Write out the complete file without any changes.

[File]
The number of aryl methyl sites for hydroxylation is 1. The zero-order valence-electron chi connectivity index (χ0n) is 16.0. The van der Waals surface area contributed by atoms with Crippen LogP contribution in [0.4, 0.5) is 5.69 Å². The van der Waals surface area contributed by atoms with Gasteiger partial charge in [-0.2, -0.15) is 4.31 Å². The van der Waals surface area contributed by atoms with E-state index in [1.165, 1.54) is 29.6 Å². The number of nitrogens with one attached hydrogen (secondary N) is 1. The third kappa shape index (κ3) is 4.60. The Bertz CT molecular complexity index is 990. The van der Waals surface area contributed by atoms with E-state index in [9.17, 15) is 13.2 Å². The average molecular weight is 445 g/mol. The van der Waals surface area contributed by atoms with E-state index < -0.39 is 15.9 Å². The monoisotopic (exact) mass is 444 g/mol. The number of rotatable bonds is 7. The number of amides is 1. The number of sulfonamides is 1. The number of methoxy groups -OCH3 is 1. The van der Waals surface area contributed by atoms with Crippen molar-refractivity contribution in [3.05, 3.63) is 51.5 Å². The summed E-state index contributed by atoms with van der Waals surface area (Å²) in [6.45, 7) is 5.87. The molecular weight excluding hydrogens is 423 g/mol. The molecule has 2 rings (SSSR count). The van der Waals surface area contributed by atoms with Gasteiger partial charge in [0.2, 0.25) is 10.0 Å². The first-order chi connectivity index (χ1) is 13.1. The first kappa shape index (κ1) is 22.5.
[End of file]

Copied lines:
The number of aryl methyl sites for hydroxylation is 1. The zero-order valence-electron chi connectivity index (χ0n) is 16.0. The van der Waals surface area contributed by atoms with Crippen LogP contribution in [0.4, 0.5) is 5.69 Å². The van der Waals surface area contributed by atoms with Gasteiger partial charge in [-0.2, -0.15) is 4.31 Å². The van der Waals surface area contributed by atoms with E-state index in [1.165, 1.54) is 29.6 Å². The number of nitrogens with one attached hydrogen (secondary N) is 1. The third kappa shape index (κ3) is 4.60. The Bertz CT molecular complexity index is 990. The van der Waals surface area contributed by atoms with E-state index in [9.17, 15) is 13.2 Å². The average molecular weight is 445 g/mol. The van der Waals surface area contributed by atoms with E-state index < -0.39 is 15.9 Å². The monoisotopic (exact) mass is 444 g/mol. The number of rotatable bonds is 7. The number of amides is 1. The number of sulfonamides is 1. The number of methoxy groups -OCH3 is 1. The van der Waals surface area contributed by atoms with Crippen molar-refractivity contribution in [3.05, 3.63) is 51.5 Å². The summed E-state index contributed by atoms with van der Waals surface area (Å²) in [6.45, 7) is 5.87. The molecular weight excluding hydrogens is 423 g/mol. The molecule has 2 rings (SSSR count). The van der Waals surface area contributed by atoms with Gasteiger partial charge in [0.2, 0.25) is 10.0 Å². The first-order chi connectivity index (χ1) is 13.1. The first kappa shape index (κ1) is 22.5.